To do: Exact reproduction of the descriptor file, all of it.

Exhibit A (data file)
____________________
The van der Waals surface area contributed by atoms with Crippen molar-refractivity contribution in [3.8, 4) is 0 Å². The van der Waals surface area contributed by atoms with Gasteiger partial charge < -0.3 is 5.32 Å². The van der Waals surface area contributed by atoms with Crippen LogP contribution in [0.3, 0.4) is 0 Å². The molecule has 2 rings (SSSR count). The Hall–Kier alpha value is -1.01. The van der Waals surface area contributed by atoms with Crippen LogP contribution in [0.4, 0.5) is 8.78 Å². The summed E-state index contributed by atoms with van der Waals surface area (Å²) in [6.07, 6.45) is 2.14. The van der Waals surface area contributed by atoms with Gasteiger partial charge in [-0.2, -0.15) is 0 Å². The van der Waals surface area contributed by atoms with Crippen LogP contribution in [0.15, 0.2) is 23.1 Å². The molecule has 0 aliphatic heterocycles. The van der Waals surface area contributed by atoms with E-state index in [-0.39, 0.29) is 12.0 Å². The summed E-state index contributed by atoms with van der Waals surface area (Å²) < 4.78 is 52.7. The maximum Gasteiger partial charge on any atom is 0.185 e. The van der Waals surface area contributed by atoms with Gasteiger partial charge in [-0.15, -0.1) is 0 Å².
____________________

The van der Waals surface area contributed by atoms with Crippen molar-refractivity contribution in [3.8, 4) is 0 Å². The van der Waals surface area contributed by atoms with Gasteiger partial charge < -0.3 is 5.32 Å². The van der Waals surface area contributed by atoms with Crippen LogP contribution in [0.3, 0.4) is 0 Å². The molecule has 2 rings (SSSR count). The Hall–Kier alpha value is -1.01. The van der Waals surface area contributed by atoms with Crippen LogP contribution in [0.4, 0.5) is 8.78 Å². The summed E-state index contributed by atoms with van der Waals surface area (Å²) in [6.07, 6.45) is 2.14. The van der Waals surface area contributed by atoms with Gasteiger partial charge in [-0.2, -0.15) is 0 Å². The van der Waals surface area contributed by atoms with Crippen LogP contribution in [0.15, 0.2) is 23.1 Å². The molecule has 0 aliphatic heterocycles. The van der Waals surface area contributed by atoms with E-state index in [-0.39, 0.29) is 12.0 Å². The summed E-state index contributed by atoms with van der Waals surface area (Å²) < 4.78 is 52.7. The maximum Gasteiger partial charge on any atom is 0.185 e. The van der Waals surface area contributed by atoms with Gasteiger partial charge in [-0.15, -0.1) is 0 Å².